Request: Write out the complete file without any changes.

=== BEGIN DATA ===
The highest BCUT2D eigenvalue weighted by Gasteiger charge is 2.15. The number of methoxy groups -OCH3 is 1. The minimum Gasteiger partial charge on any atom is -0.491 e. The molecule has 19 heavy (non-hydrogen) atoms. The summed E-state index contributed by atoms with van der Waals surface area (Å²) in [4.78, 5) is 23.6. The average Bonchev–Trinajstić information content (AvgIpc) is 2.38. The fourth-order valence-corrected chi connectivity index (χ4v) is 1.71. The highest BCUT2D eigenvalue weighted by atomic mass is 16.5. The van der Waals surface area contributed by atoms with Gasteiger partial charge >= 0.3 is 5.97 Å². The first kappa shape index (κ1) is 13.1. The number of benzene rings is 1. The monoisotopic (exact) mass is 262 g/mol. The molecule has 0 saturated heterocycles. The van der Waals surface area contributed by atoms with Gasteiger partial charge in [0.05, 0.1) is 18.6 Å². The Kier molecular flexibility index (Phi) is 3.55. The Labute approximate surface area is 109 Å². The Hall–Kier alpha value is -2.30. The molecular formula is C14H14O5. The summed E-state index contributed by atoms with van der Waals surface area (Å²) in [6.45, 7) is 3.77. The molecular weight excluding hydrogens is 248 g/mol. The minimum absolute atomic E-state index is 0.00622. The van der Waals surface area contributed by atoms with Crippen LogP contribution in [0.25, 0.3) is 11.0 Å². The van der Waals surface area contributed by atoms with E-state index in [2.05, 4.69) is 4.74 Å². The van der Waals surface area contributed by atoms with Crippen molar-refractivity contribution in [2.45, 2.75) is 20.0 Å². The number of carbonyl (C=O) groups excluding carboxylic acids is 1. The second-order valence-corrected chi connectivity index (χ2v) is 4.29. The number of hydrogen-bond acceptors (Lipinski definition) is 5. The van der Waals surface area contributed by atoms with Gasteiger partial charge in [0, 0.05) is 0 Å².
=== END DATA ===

The highest BCUT2D eigenvalue weighted by Gasteiger charge is 2.15. The number of methoxy groups -OCH3 is 1. The minimum Gasteiger partial charge on any atom is -0.491 e. The molecule has 19 heavy (non-hydrogen) atoms. The summed E-state index contributed by atoms with van der Waals surface area (Å²) in [4.78, 5) is 23.6. The average Bonchev–Trinajstić information content (AvgIpc) is 2.38. The fourth-order valence-corrected chi connectivity index (χ4v) is 1.71. The highest BCUT2D eigenvalue weighted by atomic mass is 16.5. The van der Waals surface area contributed by atoms with Gasteiger partial charge >= 0.3 is 5.97 Å². The first kappa shape index (κ1) is 13.1. The number of benzene rings is 1. The monoisotopic (exact) mass is 262 g/mol. The molecule has 0 saturated heterocycles. The van der Waals surface area contributed by atoms with Gasteiger partial charge in [0.05, 0.1) is 18.6 Å². The Kier molecular flexibility index (Phi) is 3.55. The Labute approximate surface area is 109 Å². The Hall–Kier alpha value is -2.30. The molecular formula is C14H14O5. The summed E-state index contributed by atoms with van der Waals surface area (Å²) in [6.45, 7) is 3.77. The molecular weight excluding hydrogens is 248 g/mol. The minimum absolute atomic E-state index is 0.00622. The van der Waals surface area contributed by atoms with Crippen LogP contribution in [0.25, 0.3) is 11.0 Å². The van der Waals surface area contributed by atoms with E-state index in [2.05, 4.69) is 4.74 Å². The van der Waals surface area contributed by atoms with Crippen molar-refractivity contribution in [2.45, 2.75) is 20.0 Å². The number of carbonyl (C=O) groups excluding carboxylic acids is 1. The second-order valence-corrected chi connectivity index (χ2v) is 4.29. The number of hydrogen-bond acceptors (Lipinski definition) is 5. The van der Waals surface area contributed by atoms with Gasteiger partial charge in [0, 0.05) is 0 Å².